Nobody knows how many companies will be affected by the liquidation of Carillion, the true numbers will not become apparent for some time.
Most of my clients are small to medium sub contractors. Whilst they are unlikely to have contracted with Carillion directly many will have contracted with companies that look to Carillion for payment.
Most sub contract terms will include a clause that provides that should the Employer, or whoever is responsible for paying the Contractor become insolvent, the Contractor will only have to pay the sub Contractor if it receives payment for the Sub Contractors works from its Employer.
Many small Sub Contractors will never get paid for their works unless the responsibility for payment is taken up under a Collateral Warranty or the contact is novated.
Many people were surprised at the speed of Carillions collapse. Carillion went straight into liquidation and did not enter into Administration as many commentators had anticipated. It would have been difficult for any company trading with Carillion to protect itself once the wheels had started to come off.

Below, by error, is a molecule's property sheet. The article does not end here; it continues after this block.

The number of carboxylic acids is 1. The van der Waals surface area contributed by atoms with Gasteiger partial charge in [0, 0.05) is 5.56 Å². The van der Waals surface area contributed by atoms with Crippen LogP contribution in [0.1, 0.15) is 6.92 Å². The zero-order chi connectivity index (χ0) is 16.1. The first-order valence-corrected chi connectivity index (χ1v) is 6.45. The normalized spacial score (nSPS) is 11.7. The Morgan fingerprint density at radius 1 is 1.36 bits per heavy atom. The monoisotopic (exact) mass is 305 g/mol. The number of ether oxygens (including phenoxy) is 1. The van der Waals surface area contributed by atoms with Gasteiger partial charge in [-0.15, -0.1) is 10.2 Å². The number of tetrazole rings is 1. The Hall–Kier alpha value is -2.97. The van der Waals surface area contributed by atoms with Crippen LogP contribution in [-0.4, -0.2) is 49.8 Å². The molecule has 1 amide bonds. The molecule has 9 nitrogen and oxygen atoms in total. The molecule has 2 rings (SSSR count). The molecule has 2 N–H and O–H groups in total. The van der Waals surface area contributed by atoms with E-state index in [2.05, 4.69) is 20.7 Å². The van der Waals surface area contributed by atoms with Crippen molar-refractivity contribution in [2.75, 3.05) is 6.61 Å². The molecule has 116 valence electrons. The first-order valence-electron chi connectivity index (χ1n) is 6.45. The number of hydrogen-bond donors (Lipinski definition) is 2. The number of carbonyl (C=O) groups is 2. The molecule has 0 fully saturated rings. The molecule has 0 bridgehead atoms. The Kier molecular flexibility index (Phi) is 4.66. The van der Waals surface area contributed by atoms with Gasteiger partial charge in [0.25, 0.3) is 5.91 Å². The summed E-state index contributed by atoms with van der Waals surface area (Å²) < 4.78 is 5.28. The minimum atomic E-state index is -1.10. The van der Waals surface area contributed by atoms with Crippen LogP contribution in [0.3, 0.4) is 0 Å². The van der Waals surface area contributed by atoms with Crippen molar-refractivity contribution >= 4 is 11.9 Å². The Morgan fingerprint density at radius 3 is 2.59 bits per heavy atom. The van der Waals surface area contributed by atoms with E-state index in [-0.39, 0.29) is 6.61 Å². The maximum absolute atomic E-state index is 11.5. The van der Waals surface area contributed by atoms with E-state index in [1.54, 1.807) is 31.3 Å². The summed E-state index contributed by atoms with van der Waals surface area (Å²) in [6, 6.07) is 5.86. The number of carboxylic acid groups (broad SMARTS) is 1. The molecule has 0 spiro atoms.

If there is a lesson it must be that small Sub Contractors have to be careful not to take on too many contracts for any one Contractor. I have seen many Sub Contractors whose customer base consists of one dominant supplier.
If a Sub Contractor works for one dominant supplier it can find it difficult to take steps to obtain payment for fear of offending its paymaster and any disruption in the relationship can have far reaching effects often out of proportion to the issues in dispute.
If a large Contractor fails as happened to many in 2008 and as has happened to Carillion those Sub Contractors who have accepted too much work from the Contractor may well fail with them – through no fault of their own.